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Pros: I purchased this router because of the fast speed, IPv6 support, and the abiity to install firmware versions like merlin. IPv6 does work with comcast. QOS with my vonage device appears to be working as well.
Cons: The wireless on this worked great for a day or two and then failed miserably. I had to setup my old buffalo router in wireless mode only to get 2.4G + 5G wireless. I just started a support ticket. If I don't hear back from ASUS by Monday, I'll start the RMA process with Newegg.
I believe that this router has problems overheating. I noticed the router gets extremely hot with wifi enabled. When I turn the wifi off the temperature goes back down.
Other Thoughts: Very much disappointed with this router. A friend has the RT-AC66U and it works with no problem. The only reason that I gave this 2 stars is that the IPv6 does work.READ FULL REVIEW
Pros: Cheap affordable unit. Has SSL VPN capability. (Limited to 1 connection.)
Cons: This unit has failed to meet my needs. I purchased this with the hope that IPv6 Prefix Delegation with Comcast would work. It has failed to do that properly with my own setup. Since I use Comcast Business, it's possible that it has not been enabled for my service. Various forum posts suggest that this unit still does not work with Comcast's IPv6 setup in places where it should.
The biggest sin of this device is that it can't even manage do a decent job of QoS. It's called BMW in their interface. My Buffalo Tech wireless router does a better job of managing QoS. Supposedly the latest version of the firmware broke BMW. I also wonder if the processor being used is a bit on the slow side. With the few rules that I had enabled for QoS, I saw the CPU usage spike 30% - 50%.
I own Zyxel powerline networking products, but I won't buy or even suggest that someone buy their firewall products.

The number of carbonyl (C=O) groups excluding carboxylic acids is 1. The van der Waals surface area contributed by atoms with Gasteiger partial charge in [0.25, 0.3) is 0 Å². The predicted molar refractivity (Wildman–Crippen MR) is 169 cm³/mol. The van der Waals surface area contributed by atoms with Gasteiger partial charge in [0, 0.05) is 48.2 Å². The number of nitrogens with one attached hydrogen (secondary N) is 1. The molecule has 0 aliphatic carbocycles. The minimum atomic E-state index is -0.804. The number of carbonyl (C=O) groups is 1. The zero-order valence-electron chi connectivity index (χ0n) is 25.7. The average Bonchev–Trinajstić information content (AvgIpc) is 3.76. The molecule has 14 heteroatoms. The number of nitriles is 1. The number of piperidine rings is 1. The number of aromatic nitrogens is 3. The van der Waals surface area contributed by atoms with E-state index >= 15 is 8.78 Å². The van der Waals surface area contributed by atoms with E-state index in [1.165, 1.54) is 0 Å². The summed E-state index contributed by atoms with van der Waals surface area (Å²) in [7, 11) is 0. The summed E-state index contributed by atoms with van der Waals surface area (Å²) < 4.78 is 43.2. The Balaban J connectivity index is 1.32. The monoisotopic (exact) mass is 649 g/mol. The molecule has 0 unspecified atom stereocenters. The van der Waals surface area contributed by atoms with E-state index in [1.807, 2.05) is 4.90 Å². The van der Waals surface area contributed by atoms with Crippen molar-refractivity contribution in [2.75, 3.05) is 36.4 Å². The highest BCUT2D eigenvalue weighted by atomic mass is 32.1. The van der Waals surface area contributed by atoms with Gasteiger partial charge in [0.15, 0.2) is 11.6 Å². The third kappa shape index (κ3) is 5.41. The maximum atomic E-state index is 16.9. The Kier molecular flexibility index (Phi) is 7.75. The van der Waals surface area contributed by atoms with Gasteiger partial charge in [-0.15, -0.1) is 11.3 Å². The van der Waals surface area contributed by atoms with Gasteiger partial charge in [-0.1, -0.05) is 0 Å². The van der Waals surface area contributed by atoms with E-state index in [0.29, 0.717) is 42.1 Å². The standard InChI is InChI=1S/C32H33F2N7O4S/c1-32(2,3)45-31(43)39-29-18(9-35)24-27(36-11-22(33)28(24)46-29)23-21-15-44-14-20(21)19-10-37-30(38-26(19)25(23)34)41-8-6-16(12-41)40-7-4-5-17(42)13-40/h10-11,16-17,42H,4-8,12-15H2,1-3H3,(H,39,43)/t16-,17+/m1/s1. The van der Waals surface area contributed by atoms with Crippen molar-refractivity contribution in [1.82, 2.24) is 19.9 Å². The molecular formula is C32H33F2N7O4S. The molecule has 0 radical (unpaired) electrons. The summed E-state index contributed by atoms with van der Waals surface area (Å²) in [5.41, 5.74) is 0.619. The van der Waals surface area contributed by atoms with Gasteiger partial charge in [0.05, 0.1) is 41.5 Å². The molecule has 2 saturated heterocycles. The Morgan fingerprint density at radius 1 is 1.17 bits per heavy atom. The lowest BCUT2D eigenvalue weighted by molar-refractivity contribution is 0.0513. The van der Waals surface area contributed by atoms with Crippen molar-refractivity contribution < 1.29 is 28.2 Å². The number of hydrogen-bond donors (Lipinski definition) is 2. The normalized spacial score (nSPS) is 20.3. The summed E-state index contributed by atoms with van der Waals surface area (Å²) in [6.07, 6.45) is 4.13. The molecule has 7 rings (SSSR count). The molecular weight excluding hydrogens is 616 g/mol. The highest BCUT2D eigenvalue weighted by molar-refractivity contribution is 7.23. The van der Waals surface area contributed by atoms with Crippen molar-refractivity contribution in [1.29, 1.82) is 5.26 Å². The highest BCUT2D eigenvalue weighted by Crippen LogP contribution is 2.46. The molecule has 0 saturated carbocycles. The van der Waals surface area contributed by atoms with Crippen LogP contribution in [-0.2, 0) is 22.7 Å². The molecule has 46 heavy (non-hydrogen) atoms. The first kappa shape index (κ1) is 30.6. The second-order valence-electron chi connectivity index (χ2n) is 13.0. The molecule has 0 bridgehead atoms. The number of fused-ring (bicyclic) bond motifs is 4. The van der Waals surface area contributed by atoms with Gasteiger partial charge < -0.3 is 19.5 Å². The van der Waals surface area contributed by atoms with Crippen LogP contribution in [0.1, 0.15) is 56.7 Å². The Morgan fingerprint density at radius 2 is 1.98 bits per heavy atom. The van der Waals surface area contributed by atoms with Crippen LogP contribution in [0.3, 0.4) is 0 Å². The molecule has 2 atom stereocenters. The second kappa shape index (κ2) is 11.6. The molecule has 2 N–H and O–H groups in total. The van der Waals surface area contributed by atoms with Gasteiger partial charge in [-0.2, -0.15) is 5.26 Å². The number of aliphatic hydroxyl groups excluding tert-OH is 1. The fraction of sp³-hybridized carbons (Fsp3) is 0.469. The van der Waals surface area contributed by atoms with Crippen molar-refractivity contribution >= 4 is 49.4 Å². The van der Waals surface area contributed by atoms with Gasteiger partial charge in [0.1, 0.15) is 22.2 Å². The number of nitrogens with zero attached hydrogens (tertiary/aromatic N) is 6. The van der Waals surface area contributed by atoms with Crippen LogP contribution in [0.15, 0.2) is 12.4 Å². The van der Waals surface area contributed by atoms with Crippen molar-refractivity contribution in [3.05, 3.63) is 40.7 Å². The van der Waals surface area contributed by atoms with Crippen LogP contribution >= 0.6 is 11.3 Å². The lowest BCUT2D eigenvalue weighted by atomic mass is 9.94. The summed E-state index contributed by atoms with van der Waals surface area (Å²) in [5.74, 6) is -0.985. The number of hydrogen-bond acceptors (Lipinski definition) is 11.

Other Thoughts: If you want to buy this, I suggest that you look through the various forum posting about the device. I'm going to wait for another firmware revision before I completely dump this device. Current version 3.30 BDQ.2.
I'll probably end up building my own unit using Linux when I can find an Intel Atom setup that I like.
Pros: Small size with low power usage.
2 ethernet ports
1 HP ILO port
Ability to accept up to 16GB of memory
Cons: To take full advanatage of the HP ILO remote management capbilities you have to purchase a license. This means is that remote console through a Java program doesn't work. You can use it for a short period of time to configure the BIOS. Once the server starts to boot it doesn't work anymore. You cannot remote boot from an ISO image on the network without the license. The cheapest ILO license was 1 yr for was almost as much as the memory. It wasn't obvious if the remote console would be enabled after the license ran out.
Only 2 of the bays are SATA III. The other two are SATA II. They are not hot swappable. The drive cages are flimsy plastic.
You have to buy HP certified memory if you want the extra features. I purchased Kingston ECC Unbuffered PC1333 (N82E16820139979) to use in this. It's slower than the max that it can take, but it works. The HP memory per stick is more than I paid for two sticks of generic.
The USB 3 ports on the back are not bootable.
Other Thoughts: While I listed a lot of CONS above, I am pleased with this small server. It has met my expectations and exceeded what I had expected to get.
I'm running Fedora 19 as the host OS and some extra virtual machines. The memory has been upgraded to 16GB. I'm also using a backup service for offsite backups. If you want to test new memory after installation, you need at least memtest86 v4.3.
Using a single drive, I was able to copy data from a windows 7 box to the server at ~90Mbps using smb. Using scp from another linux box the sustained rate was ~45Mbps. These are the reported numbers from the windows and scp tools.
I had been leaning towards purchasing a QNAP device over the previous model of this device. I ended up choosing this because of the updated features and the ability to install an OS and run Virtual Machines. I had been waiting for a new model with more than 1 ethernet port.
While I complained about the lack of remote boot and virtual console. I am glad that the ILO port is there. I am able to use the linux IPMI tools to connect to a remote serial console which allowed me to fix my ethernet configuration issues after I had messed up the settings.
I don't understand why SuperMicro hasn't released a comparable machine unless the margins are very small.